Putting the chair together provided me with new problems. The sowing had made the length of the fabric, that I had measured against a real chair, shorter. Even when the backing was removed, I couldn’t stretch my sowed pieces to the decent length needed for the chair to look normal. Therefore, I had to create another embroidered piece to add to the back legs and solve the issue. I was pleased that, by hand sewing, the threads stayed firmly to the wire and mostly covered it. I also was surprised at how hair-like the thread looked, due to there being many dangling strands coming from the embroidery pieces. The wire around the seat was exposed which I found slightly disappointing as it ruined the illusion of it just consisting of thread and hair. However, I am overall happy that I managed to create a CSM human hair chair to exhibit.
Day 4 (17/10/19)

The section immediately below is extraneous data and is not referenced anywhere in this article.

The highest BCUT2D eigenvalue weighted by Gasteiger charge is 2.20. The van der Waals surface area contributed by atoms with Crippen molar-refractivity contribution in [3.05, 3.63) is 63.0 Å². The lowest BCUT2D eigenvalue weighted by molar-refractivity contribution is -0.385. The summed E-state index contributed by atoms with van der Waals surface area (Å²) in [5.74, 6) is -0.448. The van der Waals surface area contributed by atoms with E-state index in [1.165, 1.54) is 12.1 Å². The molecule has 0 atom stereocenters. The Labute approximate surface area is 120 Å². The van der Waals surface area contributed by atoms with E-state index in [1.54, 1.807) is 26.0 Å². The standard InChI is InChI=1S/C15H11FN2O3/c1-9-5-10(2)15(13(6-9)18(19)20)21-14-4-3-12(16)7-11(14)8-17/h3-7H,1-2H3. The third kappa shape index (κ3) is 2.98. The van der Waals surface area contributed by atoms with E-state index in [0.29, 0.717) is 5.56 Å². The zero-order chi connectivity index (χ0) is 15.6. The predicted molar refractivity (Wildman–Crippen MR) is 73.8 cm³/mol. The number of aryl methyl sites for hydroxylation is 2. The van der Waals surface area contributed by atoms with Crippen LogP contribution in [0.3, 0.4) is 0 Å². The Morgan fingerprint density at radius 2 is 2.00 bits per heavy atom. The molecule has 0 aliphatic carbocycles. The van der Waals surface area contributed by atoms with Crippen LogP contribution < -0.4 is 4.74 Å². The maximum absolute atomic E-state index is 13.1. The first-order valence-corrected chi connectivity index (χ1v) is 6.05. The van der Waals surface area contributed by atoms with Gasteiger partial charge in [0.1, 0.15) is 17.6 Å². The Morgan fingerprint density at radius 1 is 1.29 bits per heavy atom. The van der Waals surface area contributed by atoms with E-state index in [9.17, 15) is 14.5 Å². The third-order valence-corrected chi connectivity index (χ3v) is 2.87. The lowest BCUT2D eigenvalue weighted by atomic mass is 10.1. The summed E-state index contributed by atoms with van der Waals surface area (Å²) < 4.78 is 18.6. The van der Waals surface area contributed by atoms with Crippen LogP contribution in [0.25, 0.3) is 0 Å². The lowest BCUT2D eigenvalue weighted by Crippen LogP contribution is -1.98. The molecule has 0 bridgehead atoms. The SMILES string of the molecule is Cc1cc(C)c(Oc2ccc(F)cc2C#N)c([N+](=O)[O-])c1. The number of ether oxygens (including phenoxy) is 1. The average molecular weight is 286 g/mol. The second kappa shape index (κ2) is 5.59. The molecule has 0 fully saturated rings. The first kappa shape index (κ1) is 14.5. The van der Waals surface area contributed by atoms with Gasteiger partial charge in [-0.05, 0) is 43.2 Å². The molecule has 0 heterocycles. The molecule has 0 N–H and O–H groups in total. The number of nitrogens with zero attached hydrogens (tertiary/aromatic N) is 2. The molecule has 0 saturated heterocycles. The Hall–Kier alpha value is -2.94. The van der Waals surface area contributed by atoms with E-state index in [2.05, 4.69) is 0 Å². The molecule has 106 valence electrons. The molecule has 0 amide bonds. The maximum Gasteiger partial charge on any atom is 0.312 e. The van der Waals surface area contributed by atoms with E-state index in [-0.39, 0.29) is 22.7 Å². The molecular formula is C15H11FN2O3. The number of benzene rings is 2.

The transportation of the chair was fairly easy as it was light to carry and, although a bit wobbly, rather secure. I was a little disappointed that I hadn’t managed to get a white wall behind my sculpture, as this colour allowed the details of the sowed thread to be visible. For this reason, I went to the tube station after the exhibition and photographed my sculpture behind the white walls of the tunnel. Showing my work to a wider audience was a really exciting and new experience. Many degree students commented on my work when I created a slightly transparent and intricate hair seat by putting my collection on top of the thread. They recommended me to go and see the White Cube exhibition by Mona Hatoum. I also found how my work interacted to the surrounding pieces interesting. With the paintings nearby, the three-dimensional aspect of my piece really came out making me realise that an exhibition is a collective journey rather than an individual one.